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View Full Version : Bloody typical - R850R starter motor failed



jonothan
07-09-07, 16:39
I'm thinking of selling my much-loved silver 2003 R850R - I'm only really hanging onto it for sentimental reasons as it was my first big bike and my first BMW. Anyway today the started motor started making some very odd noises and I think one of the bearings or bushes within the starter has failed. It's meshing fine so I think that the flywheel is fine.

Well, as I cannot bring myself to let it go unless it's working perfectly, I've had no choice but to order a new one at just shy of 200.

It is a very easy item to fit, I reckon, but I wondered if I really had to disconnect the battery first with that latter task being such a palaver, what with it being buried beneath the tank as per the 1150/850GS.

Ideas?

J

ianboydsnr
07-09-07, 16:43
yes disconnect the battery, removing the tank should be quick and easy :thumb2

cookie
07-09-07, 17:09
yes, disconnect the battery.

no, don't buy a new one. get that one fixed for 65/85ish i reckon. look up someone in your area who does repairs.

Lo-IQ
07-09-07, 17:17
get it all to bits and fix it yerself...

It's the road to all that is perfect about motorcycle ownership, wheel the beastie into the kitchen if it raining and start dismantling it with inappropriate tools. Bought down the market I find it best to use imperial socket set for metric bolts rounds em off nicely no sharp edges.

Then spread out into dinning room, living room, conservatory spare room spreading oil and gunk all over the house till finally, working you have no idea what was wrong and putting it all into boxes and hiding the evidence in the shed for about 20 years:augie

go on you know it makes sense:blast

If anyone asks what it is all you need to say it's early stages of a restoration your doing for a friend cos he's abit thick....:augie

ianboydsnr
07-09-07, 17:32
get it all to bits and fix it yerself...

It's the road to all that is perfect about motorcycle ownership, wheel the beastie into the kitchen if it raining and start dismantling it with inappropriate tools. Bought down the market I find it best to use imperial socket set for metric bolts rounds em off nicely no sharp edges.

Then spread out into dinning room, living room, conservatory spare room spreading oil and gunk all over the house till finally, working you have no idea what was wrong and putting it all into boxes and hiding the evidence in the shed for about 20 years:augie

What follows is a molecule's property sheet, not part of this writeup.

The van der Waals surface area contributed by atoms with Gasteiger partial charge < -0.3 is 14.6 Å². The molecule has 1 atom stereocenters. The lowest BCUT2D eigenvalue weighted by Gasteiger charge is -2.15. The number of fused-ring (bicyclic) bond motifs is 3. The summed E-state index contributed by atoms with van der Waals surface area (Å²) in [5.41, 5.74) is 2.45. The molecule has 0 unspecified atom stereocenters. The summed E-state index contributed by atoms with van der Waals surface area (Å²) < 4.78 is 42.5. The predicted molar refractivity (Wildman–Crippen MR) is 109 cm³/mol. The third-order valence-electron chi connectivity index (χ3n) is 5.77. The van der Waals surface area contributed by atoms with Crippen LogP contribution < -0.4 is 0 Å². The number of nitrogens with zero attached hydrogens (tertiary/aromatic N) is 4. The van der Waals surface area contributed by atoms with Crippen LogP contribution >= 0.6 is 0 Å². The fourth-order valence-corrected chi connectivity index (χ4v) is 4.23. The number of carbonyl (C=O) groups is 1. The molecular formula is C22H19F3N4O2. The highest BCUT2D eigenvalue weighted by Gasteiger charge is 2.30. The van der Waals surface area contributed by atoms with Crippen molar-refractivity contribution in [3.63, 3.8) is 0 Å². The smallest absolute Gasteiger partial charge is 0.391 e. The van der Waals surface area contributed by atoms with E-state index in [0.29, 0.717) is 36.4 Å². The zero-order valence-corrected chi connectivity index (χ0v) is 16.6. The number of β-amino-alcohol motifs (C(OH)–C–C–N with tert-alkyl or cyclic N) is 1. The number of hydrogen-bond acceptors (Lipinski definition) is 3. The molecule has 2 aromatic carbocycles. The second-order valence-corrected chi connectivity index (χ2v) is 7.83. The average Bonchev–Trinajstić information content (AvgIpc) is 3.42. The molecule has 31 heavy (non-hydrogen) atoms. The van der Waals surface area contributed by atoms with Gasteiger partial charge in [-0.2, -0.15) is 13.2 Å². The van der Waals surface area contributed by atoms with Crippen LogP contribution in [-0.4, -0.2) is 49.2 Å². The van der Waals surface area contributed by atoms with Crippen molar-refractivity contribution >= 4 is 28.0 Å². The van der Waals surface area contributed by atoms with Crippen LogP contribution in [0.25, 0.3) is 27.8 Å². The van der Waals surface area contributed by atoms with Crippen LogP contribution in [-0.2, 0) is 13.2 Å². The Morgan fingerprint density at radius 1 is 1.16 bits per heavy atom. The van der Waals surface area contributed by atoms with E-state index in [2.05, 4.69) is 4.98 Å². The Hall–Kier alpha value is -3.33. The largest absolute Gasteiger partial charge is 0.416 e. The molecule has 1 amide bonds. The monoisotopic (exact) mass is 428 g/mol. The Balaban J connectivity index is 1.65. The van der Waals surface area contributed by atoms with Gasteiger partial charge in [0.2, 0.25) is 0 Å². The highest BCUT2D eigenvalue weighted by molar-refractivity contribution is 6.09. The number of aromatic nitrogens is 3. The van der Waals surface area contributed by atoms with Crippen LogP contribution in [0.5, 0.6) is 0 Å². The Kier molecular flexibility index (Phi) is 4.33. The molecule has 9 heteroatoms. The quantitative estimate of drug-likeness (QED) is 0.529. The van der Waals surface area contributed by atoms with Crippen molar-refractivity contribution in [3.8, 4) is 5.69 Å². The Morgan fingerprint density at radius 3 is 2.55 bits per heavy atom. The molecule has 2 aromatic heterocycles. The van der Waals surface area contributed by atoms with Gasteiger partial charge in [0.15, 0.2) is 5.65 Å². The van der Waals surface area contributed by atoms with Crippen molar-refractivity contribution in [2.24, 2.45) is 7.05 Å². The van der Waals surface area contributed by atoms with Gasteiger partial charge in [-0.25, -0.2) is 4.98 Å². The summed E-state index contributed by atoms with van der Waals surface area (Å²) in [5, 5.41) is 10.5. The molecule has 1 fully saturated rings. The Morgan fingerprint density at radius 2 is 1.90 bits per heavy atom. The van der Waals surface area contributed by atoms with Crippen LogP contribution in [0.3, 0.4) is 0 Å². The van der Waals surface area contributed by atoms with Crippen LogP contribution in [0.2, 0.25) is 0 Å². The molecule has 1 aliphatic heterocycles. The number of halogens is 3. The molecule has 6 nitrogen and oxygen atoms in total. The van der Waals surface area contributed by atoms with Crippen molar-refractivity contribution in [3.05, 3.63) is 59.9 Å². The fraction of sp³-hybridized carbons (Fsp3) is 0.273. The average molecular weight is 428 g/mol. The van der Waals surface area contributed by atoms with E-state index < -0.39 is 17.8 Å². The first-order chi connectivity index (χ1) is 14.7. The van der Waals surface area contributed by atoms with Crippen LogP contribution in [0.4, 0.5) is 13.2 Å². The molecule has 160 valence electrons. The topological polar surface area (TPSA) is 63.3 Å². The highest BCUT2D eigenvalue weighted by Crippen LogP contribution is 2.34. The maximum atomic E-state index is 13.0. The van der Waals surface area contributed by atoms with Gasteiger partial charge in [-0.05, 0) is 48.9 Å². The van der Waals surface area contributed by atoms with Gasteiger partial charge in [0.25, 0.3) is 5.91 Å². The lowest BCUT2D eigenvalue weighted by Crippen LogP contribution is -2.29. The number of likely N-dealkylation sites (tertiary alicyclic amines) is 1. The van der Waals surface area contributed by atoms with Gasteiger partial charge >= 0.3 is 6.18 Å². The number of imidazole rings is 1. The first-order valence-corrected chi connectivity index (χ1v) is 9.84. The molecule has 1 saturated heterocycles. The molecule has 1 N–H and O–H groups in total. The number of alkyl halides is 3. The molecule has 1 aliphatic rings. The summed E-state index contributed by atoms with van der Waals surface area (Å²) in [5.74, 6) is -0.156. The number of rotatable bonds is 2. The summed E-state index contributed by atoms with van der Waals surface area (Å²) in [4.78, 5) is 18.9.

go on you know it makes sense:blast

If anyone asks what it is all you need to say it's early stages of a restoration your doing for a friend cos he's abit thick....:augie


:thumb2

Kenny
07-09-07, 18:15
I think from his post he already has ordered the new one !!

ALWAYS disconnect battery when doing electrics :thumb

Steptoe
07-09-07, 21:43
contrary to all the other opinions

You don't have to disconnect the battery. I never do. Just make sure the main feed to the starter motor doesn't touch anything. The wiring is thick and stays where it is, so it's not so fraught with danger as it sounds .

TUNED IN.
07-09-07, 21:49
contrary to all the other opinions

You don't have to disconnect the battery. I never do. Just make sure the main feed to the starter motor doesn't touch anything. The wiring is thick and stays where it is, so it's not so fraught with danger as it sounds .

yea i removed mine without removing the battery 3 times:augie

jonothan
08-09-07, 13:20
Well, it's all fixed now - the new starter motor arrived today (thanks, Motorworks, great service).

I decided that, as the battery was the original one and now getting on for four years old, I'd change that too seeing as I'd have to get to it to disconnect it.

It's all done now and working perfectly - though I'm two hundred quid lighter.

Had I read Steptoe's post earlier, I might've risked just changing the motor without disconnecting the battery.

Still, I'm pleased it's all working properly again. Thanks for the advice, all.

J